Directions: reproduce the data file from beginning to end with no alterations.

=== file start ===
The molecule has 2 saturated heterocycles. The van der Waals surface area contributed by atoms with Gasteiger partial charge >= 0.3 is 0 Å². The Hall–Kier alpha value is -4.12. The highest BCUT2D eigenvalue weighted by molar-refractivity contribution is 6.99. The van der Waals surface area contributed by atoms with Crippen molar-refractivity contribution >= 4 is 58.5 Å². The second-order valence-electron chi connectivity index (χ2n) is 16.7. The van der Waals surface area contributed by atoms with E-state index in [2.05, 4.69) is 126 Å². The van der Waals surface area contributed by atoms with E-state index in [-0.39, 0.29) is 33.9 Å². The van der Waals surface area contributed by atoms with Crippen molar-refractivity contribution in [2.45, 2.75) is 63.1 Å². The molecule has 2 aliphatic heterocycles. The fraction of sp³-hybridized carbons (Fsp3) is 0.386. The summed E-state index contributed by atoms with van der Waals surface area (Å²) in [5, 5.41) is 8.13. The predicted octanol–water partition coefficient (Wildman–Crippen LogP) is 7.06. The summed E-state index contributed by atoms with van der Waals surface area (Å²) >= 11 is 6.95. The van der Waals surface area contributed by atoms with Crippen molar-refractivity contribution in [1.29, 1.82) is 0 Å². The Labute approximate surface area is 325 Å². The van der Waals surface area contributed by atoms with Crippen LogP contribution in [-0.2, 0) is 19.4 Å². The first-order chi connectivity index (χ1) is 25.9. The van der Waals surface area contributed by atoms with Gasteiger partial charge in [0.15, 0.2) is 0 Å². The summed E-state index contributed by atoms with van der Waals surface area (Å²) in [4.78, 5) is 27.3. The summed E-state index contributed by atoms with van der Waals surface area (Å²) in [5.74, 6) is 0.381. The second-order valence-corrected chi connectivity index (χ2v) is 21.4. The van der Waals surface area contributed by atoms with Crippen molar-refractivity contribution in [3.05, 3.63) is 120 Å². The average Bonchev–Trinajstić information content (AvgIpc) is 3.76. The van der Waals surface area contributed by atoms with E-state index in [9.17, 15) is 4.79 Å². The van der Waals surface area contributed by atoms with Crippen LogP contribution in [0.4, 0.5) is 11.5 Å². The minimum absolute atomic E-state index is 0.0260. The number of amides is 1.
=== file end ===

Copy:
The molecule has 2 saturated heterocycles. The van der Waals surface area contributed by atoms with Gasteiger partial charge >= 0.3 is 0 Å². The Hall–Kier alpha value is -4.12. The highest BCUT2D eigenvalue weighted by molar-refractivity contribution is 6.99. The van der Waals surface area contributed by atoms with Crippen molar-refractivity contribution >= 4 is 58.5 Å². The second-order valence-electron chi connectivity index (χ2n) is 16.7. The van der Waals surface area contributed by atoms with E-state index in [2.05, 4.69) is 126 Å². The van der Waals surface area contributed by atoms with E-state index in [-0.39, 0.29) is 33.9 Å². The van der Waals surface area contributed by atoms with Crippen molar-refractivity contribution in [2.45, 2.75) is 63.1 Å². The molecule has 2 aliphatic heterocycles. The fraction of sp³-hybridized carbons (Fsp3) is 0.386. The summed E-state index contributed by atoms with van der Waals surface area (Å²) in [5, 5.41) is 8.13. The predicted octanol–water partition coefficient (Wildman–Crippen LogP) is 7.06. The summed E-state index contributed by atoms with van der Waals surface area (Å²) >= 11 is 6.95. The van der Waals surface area contributed by atoms with Crippen molar-refractivity contribution in [1.29, 1.82) is 0 Å². The Labute approximate surface area is 325 Å². The van der Waals surface area contributed by atoms with Crippen LogP contribution in [-0.2, 0) is 19.4 Å². The first-order chi connectivity index (χ1) is 25.9. The van der Waals surface area contributed by atoms with Gasteiger partial charge in [0.15, 0.2) is 0 Å². The summed E-state index contributed by atoms with van der Waals surface area (Å²) in [4.78, 5) is 27.3. The summed E-state index contributed by atoms with van der Waals surface area (Å²) in [5.74, 6) is 0.381. The second-order valence-corrected chi connectivity index (χ2v) is 21.4. The van der Waals surface area contributed by atoms with Crippen molar-refractivity contribution in [3.05, 3.63) is 120 Å². The average Bonchev–Trinajstić information content (AvgIpc) is 3.76. The van der Waals surface area contributed by atoms with E-state index in [9.17, 15) is 4.79 Å². The van der Waals surface area contributed by atoms with Crippen LogP contribution in [0.4, 0.5) is 11.5 Å². The minimum absolute atomic E-state index is 0.0260. The number of amides is 1.